Takes input as a flattened list and the width of the matrix.

Returns 1 if the matrix is elementary, otherwise NaN (shown as "undefined")

Try it on Desmos!

### How it works

It's not clear that this golfy approach works, so I'll start with a line-by-line explanation of what the code does, then give a proof of its correctness in the next section.

# K: indices of the list L, 0-indexed
#    this has one element more than L, but it gets ignored because
#    operations applied element-wise use the smallest length
K=[0...W^2]

# J: 0-indexed positions in L whose entries differ from the W×W identity matrix
J = K[ # filter K for elements where:
(    # the corresponding entries differ from the identity matrix:
L -            # value of L minus
0^{mod(K,W+1)} # 1 if on main diagonal (mod(K,W+1)=0) else 0
)^2>0 # this difference must be nonzero; (a-b)^2 > 0 ⟺ a ≠ b
]

# n: helper function to give the length
n(L)=L.length

# f: return 1 if the matrix is elementary, otherwise NaN
f(L,W) = \{
# If 0 or 1 positions differ from the identity matrix, return 1
n(J)<2,
# If the following is true, return 1:
32 = # 32 is equal to
n(\mod(J,W).\unique)^2 * # the number of columns containing at least one entry
# differing from the identity matrix, squared
3^{L[J+1]^2}.\total # the total of 3^{e_j} for each entry e_j differing from identity
\}


### Proof of correctness

As observed in the other answers, "multiplying a row by a constant" and "adding a multiple of a row to another row" give either the same identity matrix (multiplying by 1 or adding 0 times a row to another row) or the identity matrix with exactly one entry changed. This is handled by n(J)<2.

The only condition left to check is swapping two rows.

Claim: 32 = n(\mod(J,W).\unique)^2 * 3^{L[J+1]^2}.\total if and only if L differs from an identity matrix by swapping two rows

Proof (backward direction): Assume L differs from an identity matrix by swapping two rows. Then exactly two columns contain entries different from the identity, so n(\mod(J,W).\unique) = 2. Additionally, the entries in L that are different than the identity must be exactly 0,0,1,1, so 3^{L[J+1]^2}.\total = 3^0 + 3^0 + 3^1 + 3^1 = 8. Hence n(\mod(J,W).\unique)^2 * 3^{L[J+1]^2}.\total = 2^2 * 8 = 32 as desired.

Proof (forwards direction): Assume 32 = n(\mod(J,W).\unique)^2 * 3^{L[J+1]^2}.\total, and assume for sake of contradiction that L does not differ from an identity matrix by swapping two rows.

Since each factor is a non-negative integer, we must have that n(\mod(J,W).\unique)^2 is a factor of 32, so n(\mod(J,W).\unique) is a factor of 4.

Case 1: Assume n(\mod(J,W).\unique)=1, so all incorrect entries are in a single column. Then we must have 3^{L[J+1]^2}.\total = 32/1^2 = 32. Since all incorrect entries are in a single column, there could be at most 1 incorrect value of 0. Hence we must have 32 written as a sum of powers of 3 with at most 1 copy of 3^0; this is impossible since 32 is 2 mod 3, contradiction.

Case 2: Assume n(\mod(J,W).\unique)=2, so all incorrect entries are in two columns. Then we must have 3^{L[J+1]^2}.\total = 32/2^2 = 8. Since all incorrect entries are in a single column, there could be at most 2 incorrect values of 0. Hence we must have 8 written as a sum of powers of 3 with at most 2 copies of 3^0: the only way to have this is 3^0 + 3^0 + 3^1 + 3^1, which can only occur when L differs from an identity matrix by swapping two rows, contradiction.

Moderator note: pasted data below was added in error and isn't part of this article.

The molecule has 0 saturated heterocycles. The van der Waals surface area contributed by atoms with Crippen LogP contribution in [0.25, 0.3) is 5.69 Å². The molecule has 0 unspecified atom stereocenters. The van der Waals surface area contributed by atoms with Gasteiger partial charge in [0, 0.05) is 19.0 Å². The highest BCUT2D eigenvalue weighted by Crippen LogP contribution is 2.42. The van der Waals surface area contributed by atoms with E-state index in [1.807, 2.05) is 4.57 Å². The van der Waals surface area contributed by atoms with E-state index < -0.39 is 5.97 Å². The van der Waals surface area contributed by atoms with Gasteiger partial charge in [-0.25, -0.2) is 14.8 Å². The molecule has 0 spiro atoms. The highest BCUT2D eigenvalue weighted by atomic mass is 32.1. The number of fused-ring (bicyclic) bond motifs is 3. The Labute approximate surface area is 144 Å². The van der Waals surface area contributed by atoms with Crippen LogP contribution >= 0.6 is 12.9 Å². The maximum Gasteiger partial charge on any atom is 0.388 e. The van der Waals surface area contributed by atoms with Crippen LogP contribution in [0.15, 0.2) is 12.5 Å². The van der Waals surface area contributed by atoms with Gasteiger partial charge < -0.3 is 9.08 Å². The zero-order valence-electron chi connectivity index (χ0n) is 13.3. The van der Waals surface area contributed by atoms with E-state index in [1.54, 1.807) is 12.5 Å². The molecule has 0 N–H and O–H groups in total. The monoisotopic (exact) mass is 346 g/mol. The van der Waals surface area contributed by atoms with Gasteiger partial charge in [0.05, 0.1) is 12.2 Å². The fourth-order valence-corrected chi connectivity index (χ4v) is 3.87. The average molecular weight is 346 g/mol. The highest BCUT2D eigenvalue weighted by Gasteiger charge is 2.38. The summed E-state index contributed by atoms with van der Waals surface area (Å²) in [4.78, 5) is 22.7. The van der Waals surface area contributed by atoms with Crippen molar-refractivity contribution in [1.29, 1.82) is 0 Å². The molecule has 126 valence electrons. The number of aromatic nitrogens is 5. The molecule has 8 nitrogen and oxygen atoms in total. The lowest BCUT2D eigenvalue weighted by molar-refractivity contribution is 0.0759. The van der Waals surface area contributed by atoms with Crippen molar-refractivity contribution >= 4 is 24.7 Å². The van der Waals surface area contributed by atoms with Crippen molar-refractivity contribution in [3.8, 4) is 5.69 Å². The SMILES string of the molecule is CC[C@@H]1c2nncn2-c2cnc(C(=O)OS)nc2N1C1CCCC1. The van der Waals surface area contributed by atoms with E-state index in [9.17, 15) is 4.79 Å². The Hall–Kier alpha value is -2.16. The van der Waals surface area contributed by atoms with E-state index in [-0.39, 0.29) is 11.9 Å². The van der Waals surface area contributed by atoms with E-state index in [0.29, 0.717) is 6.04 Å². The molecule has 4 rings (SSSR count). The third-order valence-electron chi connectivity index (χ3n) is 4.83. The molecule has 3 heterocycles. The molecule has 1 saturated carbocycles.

Case 3: Assume n(\mod(J,W).\unique)=4, so there are at least 4 incorrect entries. We must have 3^{L[J+1]^2}.\total = 32/4^2 = 2, but this can't happen because 3^{L[J+1]^2}.\total is the sum of at least 4 terms which are each at least 1, contradiction.

In all cases, there is a contradiction, so L must differ from an identity matrix by swapping two rows, as desired.

• Wow didn't realize Desmos can do so much stuff with matrices, and also impressive proof (even if I don't fully follow what is going on) ! May 16, 2022 at 6:34

# 05AB1E, 21 19 bytes

δQαDΘO0K22SQsĀ˜O!Θ~


Can probably be a golfed a bit more.. Not too happy about the ΘO0K22SQ.

Explanation:

δQ         # Push an identity matrix of the same size as the input-matrix:
δ          #  Apply on the rows of the (implicit) input-matrix double-vectorized:
Q         #   Equality check
α          # Take the absolute difference of the values of this identity matrix
# with the values of the input-matrix at the same positions
D         # Duplicate this
ΘO0K22SQ # Check that there are exactly two rows containing exactly two 1s:
Θ        #  Check for each value if it's equal to 1 (1 if 1; 0 otherwise)
O       #  Sum each row to get the amount of 1s per row
0K     #  Remove all 0s from the sums
22SQ #  And check if this is equal to [2,2]
s         # Swap so the duplicated list is at the top again
Ā˜O!Θ    # Check that there are either 0 or 1 cell values changed:
Ā        #  Check for each whether it's NOT 0 (0 if 0; 1 otherwise)
˜       #  Flatten the matrix
O      #  Get the sum of this list
!     #  Get the factorial of it (0 to 1; 1 remains 1; >=2 just becomes larger)
Θ    #  Check if this is equal to 1
~          # Bitwise-OR to check if either of the two checks is 1
# (after which this is output implicitly as result)